To follow along, Google’s advice will be bolded, with sub-items indented in an unordered list. My commentary will be italicized.
1. Be a good coach
- Provide specific, constructive feedback, balancing the negative and the positive.
- Have regular one-on-ones, presenting solutions to problems tailored to your employees’ specific strengths.
I completely agree with having a good “mentor” (the FS word for “coach”) or mentors throughout your career. SEOs are thrust into the management scene fairly early on in their careers; it’s not uncommon for junior SEOs to supervise multiple other direct hires, local staff, or contractors in their first tour. Given that they’re fresh out of training, it’s hard to mentor an STS who has been on the job for 15 years and a Seabee who has fixed more locks than you can shake a stick at. That’s where you seek the advice of a more senior SEO on what to do. I haven’t met an SEO yet not willing to help out a junior colleague.
2. Empower your team and don’t micromanage
- Balance giving freedom to your employees, while still being available for advice. Make “stretch” assignments to help the team tackle big problems.
One of the worst experiences as an SEO I can remember was on my training temporary duty (TDY) in which the well-meaning Officer In Charge (OIC) at the post I traveled to stood over my shoulder while I was trying to do something I had never done before. I resolved never to do that to one of my people if I ever made it that high. As a manager I emphasize that I trust the expertise of the people working for me, and that I’m always available to lend whatever assistance I can.
3. Express interest in team members’ success and personal well-being
- Get to know your employees as people, with lives outside of work.
- Make new members of your team feel welcome and help ease their transition.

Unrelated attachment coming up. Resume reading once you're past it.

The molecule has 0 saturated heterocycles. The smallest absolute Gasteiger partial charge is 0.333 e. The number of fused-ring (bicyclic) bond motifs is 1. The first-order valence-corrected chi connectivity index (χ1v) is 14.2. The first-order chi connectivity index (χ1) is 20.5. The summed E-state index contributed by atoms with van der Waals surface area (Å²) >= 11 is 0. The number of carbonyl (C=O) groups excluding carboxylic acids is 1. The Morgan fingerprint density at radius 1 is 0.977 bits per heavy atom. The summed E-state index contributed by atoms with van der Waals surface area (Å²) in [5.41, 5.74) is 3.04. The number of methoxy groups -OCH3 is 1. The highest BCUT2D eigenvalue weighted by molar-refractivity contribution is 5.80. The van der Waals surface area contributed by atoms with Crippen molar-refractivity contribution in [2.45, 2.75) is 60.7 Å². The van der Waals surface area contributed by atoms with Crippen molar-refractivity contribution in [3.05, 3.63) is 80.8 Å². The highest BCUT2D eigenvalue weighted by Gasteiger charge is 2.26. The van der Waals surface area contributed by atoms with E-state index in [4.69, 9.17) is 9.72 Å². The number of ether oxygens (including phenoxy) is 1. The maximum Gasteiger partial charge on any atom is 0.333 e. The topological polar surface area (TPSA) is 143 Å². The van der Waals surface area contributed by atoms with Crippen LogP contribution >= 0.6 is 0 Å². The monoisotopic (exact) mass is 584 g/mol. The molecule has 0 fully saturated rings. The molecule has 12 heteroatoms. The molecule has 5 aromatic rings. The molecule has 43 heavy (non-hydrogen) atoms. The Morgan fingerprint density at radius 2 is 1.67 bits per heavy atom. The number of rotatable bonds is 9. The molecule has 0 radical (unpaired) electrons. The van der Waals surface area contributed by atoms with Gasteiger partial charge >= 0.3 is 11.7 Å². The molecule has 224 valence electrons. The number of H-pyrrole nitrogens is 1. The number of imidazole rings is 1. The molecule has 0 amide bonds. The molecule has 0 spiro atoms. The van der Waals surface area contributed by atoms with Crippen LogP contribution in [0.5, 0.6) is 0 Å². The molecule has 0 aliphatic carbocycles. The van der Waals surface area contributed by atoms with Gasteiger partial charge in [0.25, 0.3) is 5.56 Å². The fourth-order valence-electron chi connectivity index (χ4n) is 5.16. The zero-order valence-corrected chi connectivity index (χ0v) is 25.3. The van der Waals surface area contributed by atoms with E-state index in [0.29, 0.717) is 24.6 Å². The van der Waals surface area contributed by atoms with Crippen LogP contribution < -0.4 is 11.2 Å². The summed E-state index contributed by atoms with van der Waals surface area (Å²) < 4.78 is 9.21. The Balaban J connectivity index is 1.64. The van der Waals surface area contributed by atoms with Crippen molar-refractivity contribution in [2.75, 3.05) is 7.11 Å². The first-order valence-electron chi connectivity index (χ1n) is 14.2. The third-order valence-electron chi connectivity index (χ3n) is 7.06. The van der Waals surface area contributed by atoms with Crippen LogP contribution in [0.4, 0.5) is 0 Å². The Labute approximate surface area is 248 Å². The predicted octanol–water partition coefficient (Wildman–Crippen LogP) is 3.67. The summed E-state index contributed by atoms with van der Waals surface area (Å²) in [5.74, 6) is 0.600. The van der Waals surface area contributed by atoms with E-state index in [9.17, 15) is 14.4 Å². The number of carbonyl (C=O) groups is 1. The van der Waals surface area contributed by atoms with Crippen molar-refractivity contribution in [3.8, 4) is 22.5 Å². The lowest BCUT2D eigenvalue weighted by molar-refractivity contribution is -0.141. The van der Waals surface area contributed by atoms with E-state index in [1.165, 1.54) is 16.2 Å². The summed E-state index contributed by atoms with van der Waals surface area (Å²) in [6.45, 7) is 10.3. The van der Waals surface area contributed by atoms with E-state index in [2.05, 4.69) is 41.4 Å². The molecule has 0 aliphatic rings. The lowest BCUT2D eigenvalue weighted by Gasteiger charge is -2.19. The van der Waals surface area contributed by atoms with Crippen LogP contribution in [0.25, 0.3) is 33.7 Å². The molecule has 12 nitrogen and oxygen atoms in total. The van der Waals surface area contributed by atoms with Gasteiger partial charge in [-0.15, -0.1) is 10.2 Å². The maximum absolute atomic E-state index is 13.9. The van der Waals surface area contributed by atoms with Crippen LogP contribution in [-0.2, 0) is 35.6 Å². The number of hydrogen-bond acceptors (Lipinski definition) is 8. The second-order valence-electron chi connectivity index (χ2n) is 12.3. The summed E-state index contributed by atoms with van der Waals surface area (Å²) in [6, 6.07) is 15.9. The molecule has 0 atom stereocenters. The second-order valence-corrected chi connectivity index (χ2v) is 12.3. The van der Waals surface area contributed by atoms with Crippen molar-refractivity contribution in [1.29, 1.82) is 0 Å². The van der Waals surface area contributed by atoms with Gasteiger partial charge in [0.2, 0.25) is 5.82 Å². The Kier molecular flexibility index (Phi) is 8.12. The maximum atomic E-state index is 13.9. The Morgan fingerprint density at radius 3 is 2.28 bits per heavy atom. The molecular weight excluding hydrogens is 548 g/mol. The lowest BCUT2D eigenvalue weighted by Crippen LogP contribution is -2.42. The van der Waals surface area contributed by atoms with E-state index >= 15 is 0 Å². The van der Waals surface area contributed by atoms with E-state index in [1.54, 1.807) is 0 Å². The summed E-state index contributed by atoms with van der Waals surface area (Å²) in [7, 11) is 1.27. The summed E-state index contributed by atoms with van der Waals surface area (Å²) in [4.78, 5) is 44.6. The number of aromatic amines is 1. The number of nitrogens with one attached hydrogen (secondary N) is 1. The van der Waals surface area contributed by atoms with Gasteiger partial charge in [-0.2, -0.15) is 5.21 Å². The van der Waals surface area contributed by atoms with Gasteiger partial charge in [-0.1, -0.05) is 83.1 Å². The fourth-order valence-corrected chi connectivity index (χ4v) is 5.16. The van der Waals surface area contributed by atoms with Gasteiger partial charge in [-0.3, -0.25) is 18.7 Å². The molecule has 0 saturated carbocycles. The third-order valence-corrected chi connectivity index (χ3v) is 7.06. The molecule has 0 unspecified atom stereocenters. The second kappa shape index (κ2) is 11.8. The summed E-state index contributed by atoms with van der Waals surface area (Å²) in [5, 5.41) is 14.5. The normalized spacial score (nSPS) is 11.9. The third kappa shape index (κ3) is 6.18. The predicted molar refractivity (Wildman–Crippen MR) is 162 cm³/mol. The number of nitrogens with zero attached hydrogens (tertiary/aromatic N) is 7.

This really should go without saying. I can promise you that at small posts this is not an option- you know everybody’s business (and everyone knows yours) whether you want to or not. The Foreign Service also does an incredible job of welcoming new employees whether in orientation or fresh off the plane in a new place.
4. Don’t be a sissy: Be productive and results-oriented
- Focus on what employees want the team to achieve and how they can help achieve it.
- Help the team prioritize work and use seniority to remove roadblocks.
This is a nice idea, but it’s not how things work in the Foreign Service or in DS. “The team” doesn’t decide what they want to do- you do (or your boss does)! If you don’t like that, tough it out- you were hired for your ability to see the big picture and adjust resources as appropriate. You need to integrate your team’s strength into the overall plan, and put people on course if they’re astray. While you should never close the door to employee input, as the SEO you’re going to have the final say (unless the Regional Security Officer (RSO) or Ambassador stops you, which is rare because they usually turn to you for technical security advice).
5. Be a good communicator and listen to your team
- Communication is two-way: you both listen and share information.
- Hold all-hands meetings and be straightforward about the messages and goals of the team. Help the team connect the dots.
- Encourage open dialogue and listen to the issues and concerns of your employees.
Communication skills are not only essential when dealing with the engineering team, you’re going to have to deal with lots of other embassy employees on a daily basis to do your job. The General Services Officer (GSO) and Facilities Manager (FM) own the building and embassy grounds. The Financial Management Officer (FMO) controls the cash. The RSO will make your case to the Ambassador with, if you do it right, their blessing (usually enough to get the Ambassador to sign off). An embassy is one large team- nobody can do their job well without involving multiple others.
6. Help your employees with career development.
This sort of goes back to #1. The mentor program in DS is excellent- volunteers are enthusiastic, knowledgeable, and usually bend over backwards for their apprentices. You also make a good friend in the middle management, a relationship which can pay off handsomely if they rise into the upper echelons. As an SEO, you owe it to your Seabees and Security Technical Specialists (STS) to write excellent Employee Evaluation Reports (EERs) that will get them promoted. This is a great situation- rarely will an SEO be in a position to write an EER for a colleague who might compete against them for promotion in a reasonable amount of time. There’s no conflict of interest and everyone’s happy (in theory)!